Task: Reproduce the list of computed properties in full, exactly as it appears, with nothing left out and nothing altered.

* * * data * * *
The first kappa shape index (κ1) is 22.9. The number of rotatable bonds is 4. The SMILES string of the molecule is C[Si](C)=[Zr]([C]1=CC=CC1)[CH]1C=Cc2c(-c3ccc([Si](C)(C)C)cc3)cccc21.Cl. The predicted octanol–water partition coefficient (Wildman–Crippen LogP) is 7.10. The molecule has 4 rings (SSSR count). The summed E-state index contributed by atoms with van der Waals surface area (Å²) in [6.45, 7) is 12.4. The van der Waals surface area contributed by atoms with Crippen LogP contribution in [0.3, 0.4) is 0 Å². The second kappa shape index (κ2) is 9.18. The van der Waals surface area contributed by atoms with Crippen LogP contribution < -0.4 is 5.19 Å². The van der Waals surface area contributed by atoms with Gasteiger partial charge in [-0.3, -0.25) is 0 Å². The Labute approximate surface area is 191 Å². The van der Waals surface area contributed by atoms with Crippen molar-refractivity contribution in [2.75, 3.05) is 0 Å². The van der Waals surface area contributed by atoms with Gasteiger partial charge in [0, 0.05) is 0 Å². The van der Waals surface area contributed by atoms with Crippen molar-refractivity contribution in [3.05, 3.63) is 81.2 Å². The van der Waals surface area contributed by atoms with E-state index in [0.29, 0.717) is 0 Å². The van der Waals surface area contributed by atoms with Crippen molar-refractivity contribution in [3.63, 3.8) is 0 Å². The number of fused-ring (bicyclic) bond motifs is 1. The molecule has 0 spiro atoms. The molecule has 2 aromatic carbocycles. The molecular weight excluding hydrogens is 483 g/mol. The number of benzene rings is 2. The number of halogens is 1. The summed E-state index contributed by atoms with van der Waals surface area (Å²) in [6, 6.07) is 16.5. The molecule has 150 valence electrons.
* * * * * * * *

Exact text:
The first kappa shape index (κ1) is 22.9. The number of rotatable bonds is 4. The SMILES string of the molecule is C[Si](C)=[Zr]([C]1=CC=CC1)[CH]1C=Cc2c(-c3ccc([Si](C)(C)C)cc3)cccc21.Cl. The predicted octanol–water partition coefficient (Wildman–Crippen LogP) is 7.10. The molecule has 4 rings (SSSR count). The summed E-state index contributed by atoms with van der Waals surface area (Å²) in [6.45, 7) is 12.4. The van der Waals surface area contributed by atoms with Crippen LogP contribution in [0.3, 0.4) is 0 Å². The second kappa shape index (κ2) is 9.18. The van der Waals surface area contributed by atoms with Crippen LogP contribution < -0.4 is 5.19 Å². The van der Waals surface area contributed by atoms with Gasteiger partial charge in [-0.3, -0.25) is 0 Å². The Labute approximate surface area is 191 Å². The van der Waals surface area contributed by atoms with Crippen molar-refractivity contribution in [2.75, 3.05) is 0 Å². The van der Waals surface area contributed by atoms with Gasteiger partial charge in [0, 0.05) is 0 Å². The van der Waals surface area contributed by atoms with Crippen molar-refractivity contribution in [3.05, 3.63) is 81.2 Å². The van der Waals surface area contributed by atoms with E-state index in [0.29, 0.717) is 0 Å². The van der Waals surface area contributed by atoms with Crippen molar-refractivity contribution in [3.63, 3.8) is 0 Å². The number of fused-ring (bicyclic) bond motifs is 1. The molecule has 0 spiro atoms. The molecule has 2 aromatic carbocycles. The molecular weight excluding hydrogens is 483 g/mol. The number of benzene rings is 2. The number of halogens is 1. The summed E-state index contributed by atoms with van der Waals surface area (Å²) in [6, 6.07) is 16.5. The molecule has 150 valence electrons.